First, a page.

“In life there are many challenges, and challenges are good, because when you overcome them you grow.” Those were the words of the last elderly man I spoke to when we visited Thogoto home for the aged in Kikuyu a few weeks ago. Slender, tall, constantly adjusting his belt, donning a yellow cap pulled slightly to the side, he cuts the figure of an old man still in touch with his youth. But the smoothness of the queen’s language that he speaks is something else.
He wanted to talk more but our time was over, all members of our bible study group were already out of the gate while I still chatted with the wazees. When I said to the old man that I had to leave, he asked me if I have a curfew.
I must have looked at him in a peculiar manner, prompting him clarify his words. “It’s like a curfew” he reiterated, adding that he didn’t mean a real curfew ‘but something like a curfew’. I can’t say that I completely understood what he was saying, and maybe that is why he wanted to continue the conversation.
“When you can come back, look for me” he said as I bid him and others farewell and headed out.
And that was something that most of the elderly men I spoke to seemed to say. They had immense gratitude for our visit and most importantly conversations. Most of them would say “When you come back, we shall talk more” or “make sure you come back.” They genuinely expect that the visit is not a one off.
But it was a sobering experience seeing helpless but lively elderly people. It made me realize that I had never seen so many elderly people in the same place (about 40 of them live at the home).
We arrived around midday and the heat was unforgiving even in the mostly cold Kikuyu. Most of the elderly people were seated under a shade outside, some napping, others drooling and others just chilling.
Unfortunately, I could not speak to some of them due to language barrier but those that we talked, the conversations were remarkable. Remarkable in a way that most of them are authentic, chilling, and sometimes even scary. Speaking with those old people will not leave you the same.
I played draft with a ninety-one-year-old freedom fighter who says joined Mau Mau the same day as Dedan Kimathi. He speaks multiple languages and tells his age to the minute. “I am 91 years old, 200 days, 5 hours, 24 minutes and … seconds.” The man is just that precise, and knows his history, evidenced by the newspaper cuttings he carries around in the inner pocket of his caught.
“This is General Mathenge and this is me” he shows me pointing to a picture of them taken in Addis Ababa in 1961 when they went to receive Jomo Kenyatta. He has an exercise book full of his Mau Mau stories written in Swahili and Kikuyu.
Comparing how strong he was in the newspaper picture and his frail figure now, he made me appreciate the energy that I have now to do most of the things that I want to do.
One question that is most common among the old people is where you come from, which is typical of elderly people everywhere. They connect a lot on proximity. You can tell that they want to know what is going on now in the place they came from and in other parts of the country. Some of them traveled a lot in their youthful days and they might identify with you because they know your town or village. Some just want to know, you might just turn out to be a grandchild or a relative.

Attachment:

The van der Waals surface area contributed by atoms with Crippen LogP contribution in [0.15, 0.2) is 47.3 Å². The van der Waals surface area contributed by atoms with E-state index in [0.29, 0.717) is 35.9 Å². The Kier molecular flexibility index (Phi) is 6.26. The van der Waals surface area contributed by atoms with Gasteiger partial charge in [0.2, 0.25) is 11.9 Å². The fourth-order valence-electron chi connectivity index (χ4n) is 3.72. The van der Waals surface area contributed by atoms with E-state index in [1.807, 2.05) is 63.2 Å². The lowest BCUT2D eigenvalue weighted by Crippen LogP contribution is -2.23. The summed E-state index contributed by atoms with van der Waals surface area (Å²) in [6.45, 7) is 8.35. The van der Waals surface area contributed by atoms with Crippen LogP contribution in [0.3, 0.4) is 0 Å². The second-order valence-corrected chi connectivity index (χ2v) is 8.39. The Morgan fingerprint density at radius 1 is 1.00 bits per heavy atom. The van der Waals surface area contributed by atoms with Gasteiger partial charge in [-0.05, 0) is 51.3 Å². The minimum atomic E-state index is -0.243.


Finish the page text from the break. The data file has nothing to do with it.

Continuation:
Others will be more personal, asking if you have a wife and children, what you do for a living, where you live and so on.
But from the visit one thing that is for sure is that you come face to face with the realities of aging, which is quite sobering. Holding the hand of an old man who is going blind and walking a distance of 20 meters for 15 minutes is quite the reality check.
Sitting with an old man who asks you the same questions over and over again, even after you have answered all of them tells you that even memory is vulnerable.
An elderly lady complaining that she wasn’t told that visitors were coming to ‘her house’ tells you that bodily functions are temporary.
The reality of aging and not having a family, not being visited by family, being abandoned by family are very real in that center.
Despite the challenges, what those aged people really appreciate is that visit, that shaky handshake, those conversations and the fact that you thought of them.
One of the fascinations of the day for them was two-year-old Billy, the son of Silas and Judy our group leader. The old people, especially the grandmas really enjoyed their time with Billy, who is quite jovial and outgoing for a two-year-old. “Now this is our agemate” they would say. It was amazing to see the effect of a child on old people. Next time you visit the home, go with children. You will make their day.
After lunch a group of university students who had also visited arranged chairs in a circle next to the shade where the aged were resting. They sat there and started playing some game. When we came, we some found them washing clothes for the old people and others were cooking. They had done quite some good work, but I noticed that none of them spoke to the old people.
On occasion, I could see one or two of them interacting with the old people, or helping them here and there, albeit short-lived.
‘Do they know what they are missing’ I thought to myself. They could be having real life conversations with the old people, they could learn a lot of history, and they could build amazing relationships. But then I noticed that they were quite young. They will grow and understand these things, I thought to myself.
Is having conversations with people something that can be taught or is it just caught? That is a question for another day.
For now, I am thinking of going back there, actually I am expected to go back there and since I don’t want to disappoint my new old friends, I will have to plan for it. But I want to go with other men and women who can take time out to have conversations with those elders. Who’s with me?